Oncologist Charged In Six Patient Deaths
When we are sick we put our trust in doctors and physicians to take into account our ailments and to work to make us better. Whether it’s a minor cold or sinus infection or even something more detrimental such as cancer, we as patients expect a certain quality of care from these specialists. However, when this doesn’t happen and patients are neglected or treated for things they simply do not need, the ramifications can be unavoidable. This unfortunately is exactly what happened to several cancer patients in New York.
Recently, the New York state Health Department charged former president of CCS Oncology, Dr. W. Sam Yi with gross negligence and incompetence in his treatment of seven different patients, six of which died. Dr. Yi, a radiation oncologist soon faces an administrative hearing that could lead to the loss or suspension of his medical license, according to documents posted to the departments website.
CCS Oncology was once one of the areas largest private cancer practices. It’s non-oncology branch, CCS Medical shut down last April after FBI agents raided the locations in Erie and Niagara counties after the practice filed for bankruptcy protection.
The details within the Health Departments filing align along with the lawsuits filed by former patients, or their estates, of which claim that Yi and CCS Oncology provided inadequate treatment.
Yi began practicing medicine in New York in 2006 and served as president and CEO of CCS Oncology leading to a rapid expansion of the practice. However CCS struggled financially in 2016, when Independent Health had announced that it would be removing CCS Oncology from its network. Things compounded this spring however when in March the FBI raided various CCS locations, seizing financial and other information as a part of an investigation into possible Medicare fraud at the practice.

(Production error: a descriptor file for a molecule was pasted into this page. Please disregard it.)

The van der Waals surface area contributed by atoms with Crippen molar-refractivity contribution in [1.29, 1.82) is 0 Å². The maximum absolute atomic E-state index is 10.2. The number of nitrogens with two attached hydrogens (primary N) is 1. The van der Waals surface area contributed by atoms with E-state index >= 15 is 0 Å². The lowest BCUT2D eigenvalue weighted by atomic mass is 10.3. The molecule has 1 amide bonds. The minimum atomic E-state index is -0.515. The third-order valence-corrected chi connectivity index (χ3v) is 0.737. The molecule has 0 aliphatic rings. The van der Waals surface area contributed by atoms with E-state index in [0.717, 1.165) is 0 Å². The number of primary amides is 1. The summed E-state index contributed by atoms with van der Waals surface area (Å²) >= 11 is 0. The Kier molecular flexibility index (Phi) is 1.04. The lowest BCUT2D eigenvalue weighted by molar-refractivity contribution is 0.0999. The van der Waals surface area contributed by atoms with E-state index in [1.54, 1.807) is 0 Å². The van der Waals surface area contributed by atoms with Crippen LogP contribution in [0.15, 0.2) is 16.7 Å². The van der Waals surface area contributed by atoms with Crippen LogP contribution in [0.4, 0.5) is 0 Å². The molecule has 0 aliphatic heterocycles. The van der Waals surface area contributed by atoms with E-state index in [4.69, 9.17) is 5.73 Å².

In addition to a federal investigation, in 2016 a whistleblower filed a related civil lawsuit arguing that the practices physicians and other staffers had engaged in widespread fraud and misconduct. This would include billing for more expensive procedures than were actually performed, billing for procedures that were never performed, and performing medically unnecessary procedures on patients. Yi has since denied these accusations.
The state Health Department has charged Yi administratively following its own investigation however. Yi is accused of misconduct in treating seven patients between 2009 and 2013 at various CCS locations.
In 2012, Yi was found to have provided whole-brain radiation therapy to a 43-year-old female patient for a six-week period. This was done contrary to medical indications and without taking into account prior doses of the treatment. She died on December 20, of that same year. Yi had also treated a 72-year-old male patient with prostate radiation therapy that exceeded commonly prescribed doses for his disease and without considering alternative treatments. This included potentially unnecessary radiation therapy of the jaw, which didn’t take into account previous rounds of radiation. He also died in March of 2012.
These and other very similar courses of treatment outlined in the Health Department filing led the state Board for Professional Medical Conduct to charge Yi with gross negligence, gross incompetence, negligence and incompetence on more than one occasion and failing to maintain records.
A hearing was scheduled before a committee on professional misconduct for Sept. 17 and 18 in Albany, New York. It’s not clear when or if Yi will learn whether his license is revoked or suspended, whether he will have to pay a fine or whether he will face no punishment at all.
Medical Malpractice Attorneys
If you or someone you know has been a victim of medical malpractice in Philadelphia, contact the experienced personal injury law firm of Lopez McHugh as soon as possible for a free and confidential consultation. Time limitations apply to your potential medical malpractice lawsuits, so call us today.